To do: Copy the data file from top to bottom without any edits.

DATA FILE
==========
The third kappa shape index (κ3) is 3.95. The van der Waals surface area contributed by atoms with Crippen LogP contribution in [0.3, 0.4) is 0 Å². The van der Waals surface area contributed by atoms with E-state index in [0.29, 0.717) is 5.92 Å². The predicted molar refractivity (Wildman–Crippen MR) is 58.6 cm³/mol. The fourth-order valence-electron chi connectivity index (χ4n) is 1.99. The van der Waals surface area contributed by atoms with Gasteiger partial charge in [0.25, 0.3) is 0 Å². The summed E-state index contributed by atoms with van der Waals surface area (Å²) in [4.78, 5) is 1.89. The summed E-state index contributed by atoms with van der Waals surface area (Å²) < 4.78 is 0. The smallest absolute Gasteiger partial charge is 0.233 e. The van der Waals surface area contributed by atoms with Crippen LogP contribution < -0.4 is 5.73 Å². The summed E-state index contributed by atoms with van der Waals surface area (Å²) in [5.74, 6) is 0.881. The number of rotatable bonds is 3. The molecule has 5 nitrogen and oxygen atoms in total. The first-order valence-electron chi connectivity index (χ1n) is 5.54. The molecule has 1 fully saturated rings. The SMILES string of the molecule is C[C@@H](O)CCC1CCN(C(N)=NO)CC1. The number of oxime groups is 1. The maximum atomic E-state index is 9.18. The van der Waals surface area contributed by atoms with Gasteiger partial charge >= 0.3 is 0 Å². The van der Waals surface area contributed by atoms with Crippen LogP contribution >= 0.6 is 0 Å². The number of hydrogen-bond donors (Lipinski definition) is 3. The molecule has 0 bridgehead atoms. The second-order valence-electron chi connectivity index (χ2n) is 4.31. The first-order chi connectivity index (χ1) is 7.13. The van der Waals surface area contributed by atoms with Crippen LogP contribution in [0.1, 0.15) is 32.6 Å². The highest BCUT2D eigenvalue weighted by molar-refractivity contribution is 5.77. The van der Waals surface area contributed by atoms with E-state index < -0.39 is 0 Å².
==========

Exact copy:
The third kappa shape index (κ3) is 3.95. The van der Waals surface area contributed by atoms with Crippen LogP contribution in [0.3, 0.4) is 0 Å². The van der Waals surface area contributed by atoms with E-state index in [0.29, 0.717) is 5.92 Å². The predicted molar refractivity (Wildman–Crippen MR) is 58.6 cm³/mol. The fourth-order valence-electron chi connectivity index (χ4n) is 1.99. The van der Waals surface area contributed by atoms with Gasteiger partial charge in [0.25, 0.3) is 0 Å². The summed E-state index contributed by atoms with van der Waals surface area (Å²) in [4.78, 5) is 1.89. The summed E-state index contributed by atoms with van der Waals surface area (Å²) < 4.78 is 0. The smallest absolute Gasteiger partial charge is 0.233 e. The van der Waals surface area contributed by atoms with Crippen LogP contribution < -0.4 is 5.73 Å². The summed E-state index contributed by atoms with van der Waals surface area (Å²) in [5.74, 6) is 0.881. The number of rotatable bonds is 3. The molecule has 5 nitrogen and oxygen atoms in total. The first-order valence-electron chi connectivity index (χ1n) is 5.54. The molecule has 1 fully saturated rings. The SMILES string of the molecule is C[C@@H](O)CCC1CCN(C(N)=NO)CC1. The number of oxime groups is 1. The maximum atomic E-state index is 9.18. The van der Waals surface area contributed by atoms with Gasteiger partial charge >= 0.3 is 0 Å². The van der Waals surface area contributed by atoms with Crippen LogP contribution >= 0.6 is 0 Å². The number of hydrogen-bond donors (Lipinski definition) is 3. The molecule has 0 bridgehead atoms. The second-order valence-electron chi connectivity index (χ2n) is 4.31. The first-order chi connectivity index (χ1) is 7.13. The van der Waals surface area contributed by atoms with Crippen LogP contribution in [0.1, 0.15) is 32.6 Å². The highest BCUT2D eigenvalue weighted by molar-refractivity contribution is 5.77. The van der Waals surface area contributed by atoms with E-state index < -0.39 is 0 Å².